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ERIC Number: EJ1131861
Record Type: Journal
Publication Date: 2017
Pages: 7
Abstractor: As Provided
Reference Count: N/A
ISBN: N/A
ISSN: ISSN-1935-9772
The Utility of Cadaver-Based Approaches for the Teaching of Human Anatomy: A Survey of British and Irish Anatomy Teachers
Balta, Joy Y.; Cronin, Michael; Cryan, John F.; O'Mahony, Siobhain M.
Anatomical Sciences Education, v10 n2 p137-143 Mar-Apr 2017
Utilizing reality anatomy such as dissection and demonstrating using cadavers has been described as a superior way to create meaning. The chemicals used to embalm cadavers differentially alter the tissue of the human body, which has led to the usage of different processes along the hard to soft-fixed spectrum of preserved cadavers. A questionnaire based approach was used to gain a better insight into the opinion of anatomists on the use of preserved cadavers for the teaching of human anatomy. This study focused on anatomy teachers in the United Kingdom and Ireland. From the 125 participating anatomists, 34.4% were medically qualified, 30.4% had a PhD in a non-anatomical science and 22.4% had a PhD in an anatomical science, these figures include ten anatomists who had combinations of MD with the two other PhD qualifications. The main findings from the questionnaire were that 61.6% of participants agreed that hard-fixed formalin cadavers accurately resemble features of a human body whereas 21.6% disagreed. Moreover, anatomists rated the teaching aids on how accurately they resemble features of the human body as follows: plastic models the least accurate followed by plastinated specimens, hard fixed cadavers; soft preserved cadavers were considered to be the most accurate when it comes to resembling features of the human body. Though anatomists considered soft preserved cadavers as the most accurate tool, further research is required in order to investigate which techniques or methods provide better teaching tool for a range of anatomical teaching levels and for surgical training.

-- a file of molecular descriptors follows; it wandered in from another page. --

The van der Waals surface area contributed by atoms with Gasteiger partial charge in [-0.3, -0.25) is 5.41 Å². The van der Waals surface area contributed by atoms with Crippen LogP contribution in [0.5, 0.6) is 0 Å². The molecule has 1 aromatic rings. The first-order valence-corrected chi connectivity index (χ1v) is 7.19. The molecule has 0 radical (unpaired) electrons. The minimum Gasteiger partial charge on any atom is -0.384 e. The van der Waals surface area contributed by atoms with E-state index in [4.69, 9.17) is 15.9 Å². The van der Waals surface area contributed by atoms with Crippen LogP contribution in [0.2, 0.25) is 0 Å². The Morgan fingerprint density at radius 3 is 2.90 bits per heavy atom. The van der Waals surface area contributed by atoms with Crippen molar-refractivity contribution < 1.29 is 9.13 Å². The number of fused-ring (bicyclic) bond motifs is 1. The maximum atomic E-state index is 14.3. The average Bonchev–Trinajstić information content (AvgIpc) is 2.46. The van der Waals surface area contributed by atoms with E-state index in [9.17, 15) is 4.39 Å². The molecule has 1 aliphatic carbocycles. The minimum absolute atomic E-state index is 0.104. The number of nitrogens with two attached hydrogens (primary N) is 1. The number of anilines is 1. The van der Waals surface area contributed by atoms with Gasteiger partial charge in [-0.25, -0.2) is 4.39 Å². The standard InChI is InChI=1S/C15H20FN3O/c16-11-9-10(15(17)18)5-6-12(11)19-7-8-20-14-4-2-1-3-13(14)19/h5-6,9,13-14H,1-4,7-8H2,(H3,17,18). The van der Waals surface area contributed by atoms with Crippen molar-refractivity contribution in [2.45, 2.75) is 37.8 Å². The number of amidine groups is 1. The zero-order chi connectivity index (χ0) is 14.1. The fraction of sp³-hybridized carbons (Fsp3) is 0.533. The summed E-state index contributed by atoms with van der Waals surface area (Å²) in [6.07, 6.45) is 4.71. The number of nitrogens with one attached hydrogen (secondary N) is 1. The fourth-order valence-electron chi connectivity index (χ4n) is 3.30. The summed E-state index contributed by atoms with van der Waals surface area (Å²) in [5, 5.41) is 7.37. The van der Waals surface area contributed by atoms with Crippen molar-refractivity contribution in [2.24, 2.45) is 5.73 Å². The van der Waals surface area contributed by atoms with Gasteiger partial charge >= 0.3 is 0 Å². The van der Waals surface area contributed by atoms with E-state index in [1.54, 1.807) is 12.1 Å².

Wiley-Blackwell. 350 Main Street, Malden, MA 02148. Tel: 800-835-6770; Tel: 781-388-8598; Fax: 781-388-8232; e-mail: cs-journals@wiley.com; Web site: http://www.wiley.com/WileyCDA
Publication Type: Journal Articles; Reports - Research
Education Level: Higher Education; Postsecondary Education
Audience: N/A
Language: English
Sponsor: N/A
Authoring Institution: N/A
Identifiers - Location: United Kingdom; Ireland